USEA Training Amateur
Lauren Nunn, Evansville, Indiana, took the early lead in the USEA Training Amateur division with her 6-year-old Oldenburg gelding HSH First Impression having earned a 26.7.
“This horse is really great, he is like my best friend,” Nunn gushed. “He has been the most level-headed guy ever since he was 4 years old, and he has really become such a competitor.
Nunn admires the young horse’s ability to just get on and go to whatever destination they set out for next no matter how far the drive is.
“He is the type of horse that you pull off the trailer, work for 15 minutes, and then he’s ready to go,” she continued. “He used to be somewhat nervous but now he really lights up when he gets to an event and I think he just feeds off of all of the energy.”
As with his travel skills, she says her partner handles all elements of the cross-country course well and will be most focused on speed in tomorrow’s event.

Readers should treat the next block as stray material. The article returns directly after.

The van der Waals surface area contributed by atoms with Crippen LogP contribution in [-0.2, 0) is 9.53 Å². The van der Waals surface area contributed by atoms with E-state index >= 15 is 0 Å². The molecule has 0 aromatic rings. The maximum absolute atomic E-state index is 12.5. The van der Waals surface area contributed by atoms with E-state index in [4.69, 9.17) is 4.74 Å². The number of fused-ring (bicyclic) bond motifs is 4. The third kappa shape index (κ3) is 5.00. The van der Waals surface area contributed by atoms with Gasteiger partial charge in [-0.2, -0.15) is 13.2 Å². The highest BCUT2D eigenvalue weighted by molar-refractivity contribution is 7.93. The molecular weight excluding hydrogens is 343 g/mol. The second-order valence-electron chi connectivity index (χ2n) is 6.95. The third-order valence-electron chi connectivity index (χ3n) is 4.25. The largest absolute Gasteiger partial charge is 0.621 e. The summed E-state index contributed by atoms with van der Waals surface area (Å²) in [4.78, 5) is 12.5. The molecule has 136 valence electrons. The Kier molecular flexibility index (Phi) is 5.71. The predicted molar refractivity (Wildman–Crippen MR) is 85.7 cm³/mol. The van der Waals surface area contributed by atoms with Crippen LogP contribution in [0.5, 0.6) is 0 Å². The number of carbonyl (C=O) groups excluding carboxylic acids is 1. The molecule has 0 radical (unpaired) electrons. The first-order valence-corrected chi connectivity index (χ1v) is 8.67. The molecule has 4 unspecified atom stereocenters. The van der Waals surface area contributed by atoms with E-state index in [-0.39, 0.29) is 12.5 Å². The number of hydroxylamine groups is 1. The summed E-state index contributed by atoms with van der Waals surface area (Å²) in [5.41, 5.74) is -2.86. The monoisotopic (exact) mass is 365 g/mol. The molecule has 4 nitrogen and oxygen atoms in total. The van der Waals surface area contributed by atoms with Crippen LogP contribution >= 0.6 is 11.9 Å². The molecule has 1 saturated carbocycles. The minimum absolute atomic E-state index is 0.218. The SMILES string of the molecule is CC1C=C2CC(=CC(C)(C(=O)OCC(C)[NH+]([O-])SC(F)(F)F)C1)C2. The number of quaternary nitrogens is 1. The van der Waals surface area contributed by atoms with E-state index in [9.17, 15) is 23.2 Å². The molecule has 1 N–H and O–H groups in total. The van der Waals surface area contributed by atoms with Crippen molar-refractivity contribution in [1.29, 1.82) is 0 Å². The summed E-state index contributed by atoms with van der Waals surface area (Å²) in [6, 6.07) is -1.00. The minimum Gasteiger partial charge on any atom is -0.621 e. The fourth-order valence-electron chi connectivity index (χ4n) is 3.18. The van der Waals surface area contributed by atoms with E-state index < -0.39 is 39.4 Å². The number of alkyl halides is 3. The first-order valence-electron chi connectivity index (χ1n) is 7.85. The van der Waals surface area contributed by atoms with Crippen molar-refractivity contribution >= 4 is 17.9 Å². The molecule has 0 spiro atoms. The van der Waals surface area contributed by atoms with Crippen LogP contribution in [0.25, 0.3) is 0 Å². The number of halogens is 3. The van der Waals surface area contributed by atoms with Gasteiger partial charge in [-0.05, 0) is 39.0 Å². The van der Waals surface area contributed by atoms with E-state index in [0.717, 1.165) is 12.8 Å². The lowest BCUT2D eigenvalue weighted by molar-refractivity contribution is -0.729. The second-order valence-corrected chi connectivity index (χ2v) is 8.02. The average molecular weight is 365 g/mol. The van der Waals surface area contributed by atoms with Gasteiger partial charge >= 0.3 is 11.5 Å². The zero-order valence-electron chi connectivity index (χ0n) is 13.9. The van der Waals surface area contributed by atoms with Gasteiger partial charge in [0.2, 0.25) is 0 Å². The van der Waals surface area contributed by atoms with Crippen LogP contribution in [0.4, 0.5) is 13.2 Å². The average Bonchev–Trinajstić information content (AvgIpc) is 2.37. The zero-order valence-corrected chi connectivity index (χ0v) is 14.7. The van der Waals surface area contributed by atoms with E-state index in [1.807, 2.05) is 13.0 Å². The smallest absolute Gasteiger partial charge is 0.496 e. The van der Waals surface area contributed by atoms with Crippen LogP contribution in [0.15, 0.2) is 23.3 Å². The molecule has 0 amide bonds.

Lisa Niccolai earned the second spot on a 27.6 with KC’s Celtic Kharacter, a 7-year-old Zweibrucker gelding (Kharacter C x Tessa); while Tracey Corey followed suit only 0.7 points behind with the 15-year-old Thoroughbred gelding (Devil His Due x Heirloom Wish) Byrnwyck West.
A good group of talented teams took to the dressage arena in the Training Riders division but it was Lauren Alexander and Excel Star Over The Moon who produced the top finish. She and the 6-year-old Irish Sport Horse gelding (Pollux de Muze Z x Ordell) received a final score of 28.4 for the effort they put forth which was enough to claim the top spot.
“I was really proud of him for going in there,” said Alexander. “It is a pretty intimidating atmosphere and I feel we did the best we could do for our training, so I was pretty happy with that. I think ultimately I was the most proud of both of our canter transitions, it’s something we’ve been working on and because he is such a big mover it’s hard to get him connected.”